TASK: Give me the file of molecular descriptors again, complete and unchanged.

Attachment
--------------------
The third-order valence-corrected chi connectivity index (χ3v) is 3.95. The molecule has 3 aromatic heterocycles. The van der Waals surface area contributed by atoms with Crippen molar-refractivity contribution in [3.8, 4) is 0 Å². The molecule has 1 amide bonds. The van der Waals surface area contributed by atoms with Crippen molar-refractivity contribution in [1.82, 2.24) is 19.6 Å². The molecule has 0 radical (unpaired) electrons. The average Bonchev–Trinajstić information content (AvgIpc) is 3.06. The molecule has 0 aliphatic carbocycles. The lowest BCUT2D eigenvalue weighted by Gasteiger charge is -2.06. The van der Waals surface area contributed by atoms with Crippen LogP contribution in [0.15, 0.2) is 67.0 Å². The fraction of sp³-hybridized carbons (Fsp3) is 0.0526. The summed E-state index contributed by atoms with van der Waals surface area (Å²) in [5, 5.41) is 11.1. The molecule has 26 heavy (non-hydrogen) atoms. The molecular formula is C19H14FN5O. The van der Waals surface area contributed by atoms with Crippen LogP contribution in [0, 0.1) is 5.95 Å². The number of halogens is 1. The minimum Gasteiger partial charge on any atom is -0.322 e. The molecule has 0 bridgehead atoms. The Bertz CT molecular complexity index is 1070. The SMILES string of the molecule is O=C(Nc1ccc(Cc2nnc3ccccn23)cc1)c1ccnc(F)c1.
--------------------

The third-order valence-corrected chi connectivity index (χ3v) is 3.95. The molecule has 3 aromatic heterocycles. The van der Waals surface area contributed by atoms with Crippen molar-refractivity contribution in [3.8, 4) is 0 Å². The molecule has 1 amide bonds. The van der Waals surface area contributed by atoms with Crippen molar-refractivity contribution in [1.82, 2.24) is 19.6 Å². The molecule has 0 radical (unpaired) electrons. The average Bonchev–Trinajstić information content (AvgIpc) is 3.06. The molecule has 0 aliphatic carbocycles. The lowest BCUT2D eigenvalue weighted by Gasteiger charge is -2.06. The van der Waals surface area contributed by atoms with Crippen LogP contribution in [0.15, 0.2) is 67.0 Å². The fraction of sp³-hybridized carbons (Fsp3) is 0.0526. The summed E-state index contributed by atoms with van der Waals surface area (Å²) in [5, 5.41) is 11.1. The molecule has 26 heavy (non-hydrogen) atoms. The molecular formula is C19H14FN5O. The van der Waals surface area contributed by atoms with Crippen LogP contribution in [0, 0.1) is 5.95 Å². The number of halogens is 1. The minimum Gasteiger partial charge on any atom is -0.322 e. The molecule has 0 bridgehead atoms. The Bertz CT molecular complexity index is 1070. The SMILES string of the molecule is O=C(Nc1ccc(Cc2nnc3ccccn23)cc1)c1ccnc(F)c1.